By 1846 the Royal Navy completely surrendered to the iron stock and gave full sanction to the type of anchors now known as the "Admiralty" anchor. This type of anchor, also known as "Old Style" or "Kedge" is no longer used for large ships but continues in use for small boats and for moorings. Although it has great holding power in a penetrable bottom it is extremely awkward and the long stock is vulnerable to mechanical damage. When in position the upstanding arm may foul a chain or pierce the hull of a vessel. The "one" arm version is popular for moorings and is equipped with a second shackle for easier placement.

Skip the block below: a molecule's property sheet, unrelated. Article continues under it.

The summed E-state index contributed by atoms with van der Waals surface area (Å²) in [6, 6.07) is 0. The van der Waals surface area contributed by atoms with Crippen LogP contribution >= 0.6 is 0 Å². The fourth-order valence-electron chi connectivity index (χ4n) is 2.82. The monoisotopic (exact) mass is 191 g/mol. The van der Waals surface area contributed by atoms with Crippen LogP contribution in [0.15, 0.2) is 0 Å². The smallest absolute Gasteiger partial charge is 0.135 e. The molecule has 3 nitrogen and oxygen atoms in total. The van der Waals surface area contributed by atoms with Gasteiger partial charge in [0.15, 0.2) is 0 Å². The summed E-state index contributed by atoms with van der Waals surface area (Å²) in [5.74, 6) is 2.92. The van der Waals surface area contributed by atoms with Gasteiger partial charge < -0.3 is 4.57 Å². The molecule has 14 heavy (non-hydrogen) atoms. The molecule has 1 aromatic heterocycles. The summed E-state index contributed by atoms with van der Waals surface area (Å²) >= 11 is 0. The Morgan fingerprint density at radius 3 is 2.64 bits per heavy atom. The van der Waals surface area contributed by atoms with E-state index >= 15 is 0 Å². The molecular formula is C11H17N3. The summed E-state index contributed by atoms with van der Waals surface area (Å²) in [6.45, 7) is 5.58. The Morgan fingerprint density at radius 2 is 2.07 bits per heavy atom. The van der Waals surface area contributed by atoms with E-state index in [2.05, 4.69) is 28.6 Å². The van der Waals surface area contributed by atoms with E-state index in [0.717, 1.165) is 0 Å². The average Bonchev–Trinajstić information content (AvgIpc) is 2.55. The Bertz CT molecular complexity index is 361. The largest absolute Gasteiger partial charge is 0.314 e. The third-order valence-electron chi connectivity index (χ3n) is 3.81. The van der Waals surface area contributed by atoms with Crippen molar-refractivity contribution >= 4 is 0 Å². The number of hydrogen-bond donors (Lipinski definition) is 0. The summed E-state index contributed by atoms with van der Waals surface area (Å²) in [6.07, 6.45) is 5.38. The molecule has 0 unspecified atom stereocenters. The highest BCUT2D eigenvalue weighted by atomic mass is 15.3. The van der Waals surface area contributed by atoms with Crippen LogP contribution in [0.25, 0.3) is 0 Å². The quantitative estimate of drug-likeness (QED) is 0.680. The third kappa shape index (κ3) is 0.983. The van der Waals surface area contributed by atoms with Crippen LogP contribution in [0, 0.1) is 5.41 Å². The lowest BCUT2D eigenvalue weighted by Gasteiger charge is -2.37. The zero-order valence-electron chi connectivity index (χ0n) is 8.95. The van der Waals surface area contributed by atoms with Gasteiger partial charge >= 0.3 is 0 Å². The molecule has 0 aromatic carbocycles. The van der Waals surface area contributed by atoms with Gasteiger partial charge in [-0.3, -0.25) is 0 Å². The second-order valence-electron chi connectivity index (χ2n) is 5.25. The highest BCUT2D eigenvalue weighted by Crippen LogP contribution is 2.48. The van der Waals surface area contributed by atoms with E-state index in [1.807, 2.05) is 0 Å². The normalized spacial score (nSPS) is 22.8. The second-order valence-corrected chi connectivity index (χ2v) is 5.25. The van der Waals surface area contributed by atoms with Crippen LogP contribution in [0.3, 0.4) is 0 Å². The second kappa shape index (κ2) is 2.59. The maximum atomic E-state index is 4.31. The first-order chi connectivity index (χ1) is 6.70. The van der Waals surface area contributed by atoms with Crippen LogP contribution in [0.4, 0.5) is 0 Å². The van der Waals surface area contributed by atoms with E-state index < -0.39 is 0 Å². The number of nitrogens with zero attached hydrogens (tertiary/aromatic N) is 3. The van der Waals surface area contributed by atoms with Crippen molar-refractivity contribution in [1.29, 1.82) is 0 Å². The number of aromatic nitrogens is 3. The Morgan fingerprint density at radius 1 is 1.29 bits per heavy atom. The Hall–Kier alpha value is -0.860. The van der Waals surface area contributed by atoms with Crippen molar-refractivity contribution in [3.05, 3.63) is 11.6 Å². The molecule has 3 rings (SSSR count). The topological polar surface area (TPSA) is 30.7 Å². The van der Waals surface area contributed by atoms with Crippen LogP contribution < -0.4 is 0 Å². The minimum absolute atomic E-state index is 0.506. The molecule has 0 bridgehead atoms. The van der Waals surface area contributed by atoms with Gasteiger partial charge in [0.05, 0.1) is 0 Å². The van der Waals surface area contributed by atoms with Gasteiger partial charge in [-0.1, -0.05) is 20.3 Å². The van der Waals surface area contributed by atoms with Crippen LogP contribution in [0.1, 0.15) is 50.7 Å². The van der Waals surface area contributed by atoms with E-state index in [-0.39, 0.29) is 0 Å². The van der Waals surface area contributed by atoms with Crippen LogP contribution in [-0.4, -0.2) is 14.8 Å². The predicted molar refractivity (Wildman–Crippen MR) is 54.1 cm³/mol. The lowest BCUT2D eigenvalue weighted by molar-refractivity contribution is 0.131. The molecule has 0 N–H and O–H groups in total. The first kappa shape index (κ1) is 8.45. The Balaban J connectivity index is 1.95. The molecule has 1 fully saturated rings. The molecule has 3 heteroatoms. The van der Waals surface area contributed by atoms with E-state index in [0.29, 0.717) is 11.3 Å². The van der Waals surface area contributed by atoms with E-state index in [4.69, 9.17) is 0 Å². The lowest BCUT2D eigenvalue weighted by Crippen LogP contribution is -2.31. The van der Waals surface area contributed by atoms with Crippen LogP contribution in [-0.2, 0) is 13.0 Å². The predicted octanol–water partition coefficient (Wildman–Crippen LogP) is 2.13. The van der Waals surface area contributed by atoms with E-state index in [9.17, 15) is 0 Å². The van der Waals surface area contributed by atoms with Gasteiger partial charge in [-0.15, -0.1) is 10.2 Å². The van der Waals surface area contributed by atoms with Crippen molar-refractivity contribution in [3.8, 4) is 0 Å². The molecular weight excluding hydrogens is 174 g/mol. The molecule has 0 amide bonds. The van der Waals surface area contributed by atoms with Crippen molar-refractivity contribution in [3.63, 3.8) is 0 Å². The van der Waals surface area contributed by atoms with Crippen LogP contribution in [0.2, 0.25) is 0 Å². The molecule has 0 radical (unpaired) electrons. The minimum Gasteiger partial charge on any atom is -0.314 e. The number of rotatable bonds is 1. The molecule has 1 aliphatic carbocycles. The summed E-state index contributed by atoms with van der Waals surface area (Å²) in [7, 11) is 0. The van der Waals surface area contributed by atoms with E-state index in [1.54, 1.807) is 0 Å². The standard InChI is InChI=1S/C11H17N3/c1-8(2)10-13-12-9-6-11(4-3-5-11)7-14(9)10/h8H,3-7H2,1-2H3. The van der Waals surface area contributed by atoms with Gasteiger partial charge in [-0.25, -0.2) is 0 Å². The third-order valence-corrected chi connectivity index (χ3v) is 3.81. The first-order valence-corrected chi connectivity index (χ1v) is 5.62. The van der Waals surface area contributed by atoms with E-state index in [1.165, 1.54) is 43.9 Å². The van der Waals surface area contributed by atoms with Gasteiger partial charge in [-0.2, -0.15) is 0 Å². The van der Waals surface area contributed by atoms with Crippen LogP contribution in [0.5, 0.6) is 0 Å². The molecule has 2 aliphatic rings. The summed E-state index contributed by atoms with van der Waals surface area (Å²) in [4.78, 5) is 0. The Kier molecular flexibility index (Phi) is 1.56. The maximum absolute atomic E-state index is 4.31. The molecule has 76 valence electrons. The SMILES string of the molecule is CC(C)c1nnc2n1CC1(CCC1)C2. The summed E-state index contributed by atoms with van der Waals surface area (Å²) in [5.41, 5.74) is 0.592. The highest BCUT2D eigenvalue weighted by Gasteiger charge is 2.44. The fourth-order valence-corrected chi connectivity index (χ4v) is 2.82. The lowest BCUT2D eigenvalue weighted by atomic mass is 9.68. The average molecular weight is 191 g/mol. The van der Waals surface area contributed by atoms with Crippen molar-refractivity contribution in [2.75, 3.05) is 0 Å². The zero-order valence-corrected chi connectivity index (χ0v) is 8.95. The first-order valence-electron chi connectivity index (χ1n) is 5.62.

In 1852 a British Commission declared the Trotman anchor "Best". By 1859 the Mushroom type of anchor appeared as an instrument especially suited for permanent moorings. With the removal of the stock, from Mertom's anchor of 1861 and the advent of Lathem's anchor 1886 the use of stockless tumbling-fluke anchors increased rapidly. In 1866 the ball-and-socket type of stockless anchor first appeared in England.

    In 1870 A. F. White stowed the stocks of "old style" anchors by sliding them down a shank designed with a quarter-twist. In 1873 C. F. Herreshoff constructed a four-piece de mountable old-style anchor for a time widely acclaimed by yachtsmen. "Freak" anchors continuously appeared; for example the Tyzack singlefluke anchor of 1877.